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Low on fuel on a Damascus runway, Air France asks passengers for cash

He said Air France found a way to pay for the fill-up without tapping customer pockets — and apologized for the inconvenience. The airline had never resorted to such a request before, he said.

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An emergency layover in Syria's capital was bad enough. Then passengers on Air France Flight 562 were asked to open their wallets to check if they had enough cash to pay for more fuel.

The plane, heading from Paris to Lebanon's capital, diverted amid tensions near the Beirut airport on Wednesday. Low on fuel, it instead landed in Damascus, the capital of neighboring Syria, where a civil war is raging.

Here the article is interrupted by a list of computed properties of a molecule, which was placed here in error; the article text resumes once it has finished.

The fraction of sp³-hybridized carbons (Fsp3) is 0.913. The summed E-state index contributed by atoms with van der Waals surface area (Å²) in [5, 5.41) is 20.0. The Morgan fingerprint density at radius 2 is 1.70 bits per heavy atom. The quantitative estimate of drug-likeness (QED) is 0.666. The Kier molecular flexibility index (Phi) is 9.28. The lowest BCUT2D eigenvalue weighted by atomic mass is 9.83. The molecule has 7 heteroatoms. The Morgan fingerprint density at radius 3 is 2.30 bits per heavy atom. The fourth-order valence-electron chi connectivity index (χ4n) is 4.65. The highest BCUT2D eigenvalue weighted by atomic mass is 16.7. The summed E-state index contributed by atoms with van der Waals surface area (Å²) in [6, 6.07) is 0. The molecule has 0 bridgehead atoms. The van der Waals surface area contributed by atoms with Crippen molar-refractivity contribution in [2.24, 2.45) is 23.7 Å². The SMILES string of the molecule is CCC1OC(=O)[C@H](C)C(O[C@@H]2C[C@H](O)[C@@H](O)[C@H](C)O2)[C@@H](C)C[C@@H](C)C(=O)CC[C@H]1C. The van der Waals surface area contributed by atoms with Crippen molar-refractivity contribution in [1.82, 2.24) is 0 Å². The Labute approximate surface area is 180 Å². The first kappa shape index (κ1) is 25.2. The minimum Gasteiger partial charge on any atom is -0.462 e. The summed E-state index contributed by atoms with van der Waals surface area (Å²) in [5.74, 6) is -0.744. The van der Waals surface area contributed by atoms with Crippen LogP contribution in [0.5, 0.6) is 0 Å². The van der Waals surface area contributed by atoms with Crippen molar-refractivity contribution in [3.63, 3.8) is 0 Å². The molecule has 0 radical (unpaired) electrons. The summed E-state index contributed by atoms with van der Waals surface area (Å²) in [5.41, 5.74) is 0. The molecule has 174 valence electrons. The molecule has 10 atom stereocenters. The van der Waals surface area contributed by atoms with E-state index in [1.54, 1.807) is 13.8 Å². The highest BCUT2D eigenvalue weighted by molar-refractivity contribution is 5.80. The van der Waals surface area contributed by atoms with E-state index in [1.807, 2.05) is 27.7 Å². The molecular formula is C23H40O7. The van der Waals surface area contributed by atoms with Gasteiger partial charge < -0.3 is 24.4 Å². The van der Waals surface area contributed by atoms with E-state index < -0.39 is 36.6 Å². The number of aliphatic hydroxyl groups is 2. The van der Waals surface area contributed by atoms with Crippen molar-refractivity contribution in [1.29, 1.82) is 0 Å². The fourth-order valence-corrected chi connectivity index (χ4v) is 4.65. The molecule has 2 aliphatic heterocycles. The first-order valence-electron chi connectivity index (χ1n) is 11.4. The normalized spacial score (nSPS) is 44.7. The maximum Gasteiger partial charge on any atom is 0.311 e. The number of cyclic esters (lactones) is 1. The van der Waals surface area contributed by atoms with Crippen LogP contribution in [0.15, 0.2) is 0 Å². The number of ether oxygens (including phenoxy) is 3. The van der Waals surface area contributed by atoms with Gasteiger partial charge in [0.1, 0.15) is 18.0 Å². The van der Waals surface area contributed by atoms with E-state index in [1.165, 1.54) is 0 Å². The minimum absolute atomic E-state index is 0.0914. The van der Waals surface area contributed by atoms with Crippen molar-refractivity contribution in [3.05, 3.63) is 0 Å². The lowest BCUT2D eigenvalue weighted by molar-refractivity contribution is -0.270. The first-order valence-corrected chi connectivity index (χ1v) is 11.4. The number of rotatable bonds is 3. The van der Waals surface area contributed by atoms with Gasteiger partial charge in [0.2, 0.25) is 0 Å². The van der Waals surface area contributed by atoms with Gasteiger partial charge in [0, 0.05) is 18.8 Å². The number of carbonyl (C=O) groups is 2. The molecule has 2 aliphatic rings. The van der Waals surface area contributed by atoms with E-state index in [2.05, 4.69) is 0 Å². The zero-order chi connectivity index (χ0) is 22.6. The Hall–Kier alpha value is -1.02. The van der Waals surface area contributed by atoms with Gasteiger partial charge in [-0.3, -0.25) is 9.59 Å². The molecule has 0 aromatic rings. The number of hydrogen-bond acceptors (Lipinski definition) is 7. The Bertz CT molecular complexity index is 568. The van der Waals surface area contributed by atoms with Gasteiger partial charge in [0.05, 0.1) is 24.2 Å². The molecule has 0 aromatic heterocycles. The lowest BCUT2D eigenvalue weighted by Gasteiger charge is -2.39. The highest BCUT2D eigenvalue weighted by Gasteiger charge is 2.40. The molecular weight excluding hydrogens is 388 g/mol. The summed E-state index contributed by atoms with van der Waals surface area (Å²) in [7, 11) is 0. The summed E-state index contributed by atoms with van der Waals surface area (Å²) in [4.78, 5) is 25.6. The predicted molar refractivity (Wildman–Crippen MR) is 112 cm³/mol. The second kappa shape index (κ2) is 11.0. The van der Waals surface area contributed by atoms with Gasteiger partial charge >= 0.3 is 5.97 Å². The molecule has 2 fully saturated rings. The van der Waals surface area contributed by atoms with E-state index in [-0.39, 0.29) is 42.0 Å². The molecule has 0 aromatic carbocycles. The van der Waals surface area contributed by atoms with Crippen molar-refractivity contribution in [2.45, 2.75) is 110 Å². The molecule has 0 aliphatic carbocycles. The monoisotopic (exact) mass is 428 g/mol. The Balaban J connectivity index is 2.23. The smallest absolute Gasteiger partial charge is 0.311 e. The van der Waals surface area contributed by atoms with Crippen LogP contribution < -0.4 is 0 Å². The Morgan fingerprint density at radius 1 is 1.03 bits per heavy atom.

An Air France spokesman explained Friday that the crew inquired about passenger cash only as a "precautionary measure" because of the "very unusual circumstances." Sanctions against Syria complicated payment for extra fuel.

He said Air France found a way to pay for the fill-up without tapping customer pockets — and apologized for the inconvenience. The airline had never resorted to such a request before, he said.

The plane took off for an overnight layover in Cyprus then landed safely in Beirut on Thursday.

Lebanon is a volatile mix of pro- and anti-Syrian factions, and a series of hostage-takings has raised worries about Lebanon being dragged deeper into Syria's unrest. Mobs supporting Syrian President Bashar Assad blocked the main airport highway in Beirut on Wednesday, before Lebanese military units moved in.


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